Using the latest research in cognitive science to develop learning materials

My job at Cambridge University Press has me developing textbooks and online courses daily. Most of what we do is curriculum-led, i.e. we develop a new book or course from a curriculum released by a ministry of education. Using the curriculum as the starting point, we plan the modules and topics, selecting the features of the course (e.g. activities, assessment, case studies, etc.) based on what is required by the curriculum. We then decide on additional features based on the traditional approaches to textbook development, i.e. let’s start each chapter with a list of objectives and end with a summary. In online course development, these choices are made based on what is available in the learning management system, e.g. can we efficiently use an interactive multiple-choice component or user forum section. Most of this is standard (and in some cases required) for the project. What happens, though, if we were also to include features that responded to the latest cognitive science research

Luckily this research is available, and some of it fits directly into existing practices around learning material development. The aim with this research is to move new knowledge and skill from your short-term memory to your long-term memory. Here’s a high-level overview of my top four learning strategies and how we can incorporate into learning material development.

Interleaving 

So what exactly is interleaving? It’s the simultaneous learning of more than one concept at once. This process could see you alternating between two topics in a learning session or mixing up the content in one block of learning content. The reason this works is that it trains your brain to discriminate between problem types or specimens. That is, instead of rote learning something you rather learn to identify unique characteristics or identifiers of a problem which can then be applied to another type of problem or used to identify a similar situation in a different context.

In a textbook or course, we structure the content in chapters or modules that focus on one topic or skill at a time. One strategy to bring interleaving into textbook development is to add a feature which consists of content from another chapter, either looking forward to content still to cover or looking back at content already learnt. In an online course, we can intersperse regular hyperlinks to other material in a content block. When it comes to assessment, questions can cover both the material in the previous module as well as topics or skills from the rest of the course (see Quizzing below).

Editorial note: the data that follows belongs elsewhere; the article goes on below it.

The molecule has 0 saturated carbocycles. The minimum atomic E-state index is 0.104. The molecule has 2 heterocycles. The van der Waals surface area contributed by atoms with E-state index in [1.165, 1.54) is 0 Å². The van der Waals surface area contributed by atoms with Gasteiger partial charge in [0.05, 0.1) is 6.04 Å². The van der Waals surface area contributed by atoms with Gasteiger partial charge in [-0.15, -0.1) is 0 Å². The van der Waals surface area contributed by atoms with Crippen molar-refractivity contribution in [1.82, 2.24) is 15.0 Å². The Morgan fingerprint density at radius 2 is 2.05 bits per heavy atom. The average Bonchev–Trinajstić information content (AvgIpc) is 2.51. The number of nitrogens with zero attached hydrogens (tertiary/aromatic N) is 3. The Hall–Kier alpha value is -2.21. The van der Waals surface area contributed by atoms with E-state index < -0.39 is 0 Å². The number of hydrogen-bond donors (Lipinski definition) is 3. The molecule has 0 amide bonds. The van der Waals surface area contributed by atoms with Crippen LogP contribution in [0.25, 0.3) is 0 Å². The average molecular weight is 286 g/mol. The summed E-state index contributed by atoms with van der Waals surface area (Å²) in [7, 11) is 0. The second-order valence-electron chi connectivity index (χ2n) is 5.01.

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Yizani – resources for teaching isiXhosa as an additional language

The Incremental Implementation of African Languages (IIAL) is a programme by South Africa’s Department of Basic Education to introduce the learning of an African language as a second or third language for pupils at schools. This programme will start learning-language in grade 1 and then follow it through to the end of schooling in grade 12 – that’s where the incremental implementation part comes in. While a laudable initiative, there are not enough trained African languages teachers in schools currently. The public broadcaster SABC has attempted to assist with a terrifying puppet-show series, but it fails to provide adequate support to teachers and guidance on how to structure a lesson. With Yizani, we’ve attempted to bridge this gap.

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Grammarly – a user review

Grammarly is a digital writing tool that aims to improve the quality and clarity of your writing. It is pretty much your wordprocessor’s spell and language checker on steroids. Grammarly has an online platform as well as as a chrome and Microsoft word plugin, but I use the desktop app. My workflow is writing in Google Docs and then copy and paste to a new document in Grammarly for editing and checking. You can, however, also import materials directly if you are working in Word or another word processor.

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